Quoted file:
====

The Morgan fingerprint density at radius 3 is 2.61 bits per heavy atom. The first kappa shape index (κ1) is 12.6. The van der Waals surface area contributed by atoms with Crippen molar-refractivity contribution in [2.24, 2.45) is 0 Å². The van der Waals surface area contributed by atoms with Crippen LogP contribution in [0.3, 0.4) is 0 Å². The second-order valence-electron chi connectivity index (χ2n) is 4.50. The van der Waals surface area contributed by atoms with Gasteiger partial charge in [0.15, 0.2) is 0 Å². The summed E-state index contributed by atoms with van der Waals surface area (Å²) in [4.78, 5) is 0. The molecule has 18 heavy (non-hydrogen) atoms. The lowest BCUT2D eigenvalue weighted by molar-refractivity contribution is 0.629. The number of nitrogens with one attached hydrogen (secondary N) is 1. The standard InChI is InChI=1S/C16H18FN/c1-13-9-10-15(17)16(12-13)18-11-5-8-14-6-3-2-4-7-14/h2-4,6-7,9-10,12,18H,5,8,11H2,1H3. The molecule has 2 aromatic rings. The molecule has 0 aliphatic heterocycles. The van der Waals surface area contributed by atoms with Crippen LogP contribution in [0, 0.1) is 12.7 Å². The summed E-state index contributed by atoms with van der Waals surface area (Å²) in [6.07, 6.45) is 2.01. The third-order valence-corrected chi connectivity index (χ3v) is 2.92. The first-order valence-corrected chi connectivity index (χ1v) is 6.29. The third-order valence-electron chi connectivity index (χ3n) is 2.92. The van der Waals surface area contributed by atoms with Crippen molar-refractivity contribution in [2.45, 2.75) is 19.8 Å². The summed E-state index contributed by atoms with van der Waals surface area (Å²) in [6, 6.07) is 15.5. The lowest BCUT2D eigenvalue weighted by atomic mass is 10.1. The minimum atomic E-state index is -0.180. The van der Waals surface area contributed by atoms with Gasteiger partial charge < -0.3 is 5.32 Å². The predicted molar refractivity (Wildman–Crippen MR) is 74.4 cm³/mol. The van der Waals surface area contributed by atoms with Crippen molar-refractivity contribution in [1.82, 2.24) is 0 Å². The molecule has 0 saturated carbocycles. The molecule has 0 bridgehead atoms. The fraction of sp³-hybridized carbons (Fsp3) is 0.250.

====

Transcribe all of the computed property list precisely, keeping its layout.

The Morgan fingerprint density at radius 3 is 2.61 bits per heavy atom. The first kappa shape index (κ1) is 12.6. The van der Waals surface area contributed by atoms with Crippen molar-refractivity contribution in [2.24, 2.45) is 0 Å². The van der Waals surface area contributed by atoms with Crippen LogP contribution in [0.3, 0.4) is 0 Å². The second-order valence-electron chi connectivity index (χ2n) is 4.50. The van der Waals surface area contributed by atoms with Gasteiger partial charge in [0.15, 0.2) is 0 Å². The summed E-state index contributed by atoms with van der Waals surface area (Å²) in [4.78, 5) is 0. The molecule has 18 heavy (non-hydrogen) atoms. The lowest BCUT2D eigenvalue weighted by molar-refractivity contribution is 0.629. The number of nitrogens with one attached hydrogen (secondary N) is 1. The standard InChI is InChI=1S/C16H18FN/c1-13-9-10-15(17)16(12-13)18-11-5-8-14-6-3-2-4-7-14/h2-4,6-7,9-10,12,18H,5,8,11H2,1H3. The molecule has 2 aromatic rings. The molecule has 0 aliphatic heterocycles. The van der Waals surface area contributed by atoms with Crippen LogP contribution in [0, 0.1) is 12.7 Å². The summed E-state index contributed by atoms with van der Waals surface area (Å²) in [6.07, 6.45) is 2.01. The third-order valence-corrected chi connectivity index (χ3v) is 2.92. The first-order valence-corrected chi connectivity index (χ1v) is 6.29. The third-order valence-electron chi connectivity index (χ3n) is 2.92. The van der Waals surface area contributed by atoms with Crippen molar-refractivity contribution in [2.45, 2.75) is 19.8 Å². The summed E-state index contributed by atoms with van der Waals surface area (Å²) in [6, 6.07) is 15.5. The lowest BCUT2D eigenvalue weighted by atomic mass is 10.1. The minimum atomic E-state index is -0.180. The van der Waals surface area contributed by atoms with Gasteiger partial charge < -0.3 is 5.32 Å². The predicted molar refractivity (Wildman–Crippen MR) is 74.4 cm³/mol. The van der Waals surface area contributed by atoms with Crippen molar-refractivity contribution in [1.82, 2.24) is 0 Å². The molecule has 0 saturated carbocycles. The molecule has 0 bridgehead atoms. The fraction of sp³-hybridized carbons (Fsp3) is 0.250.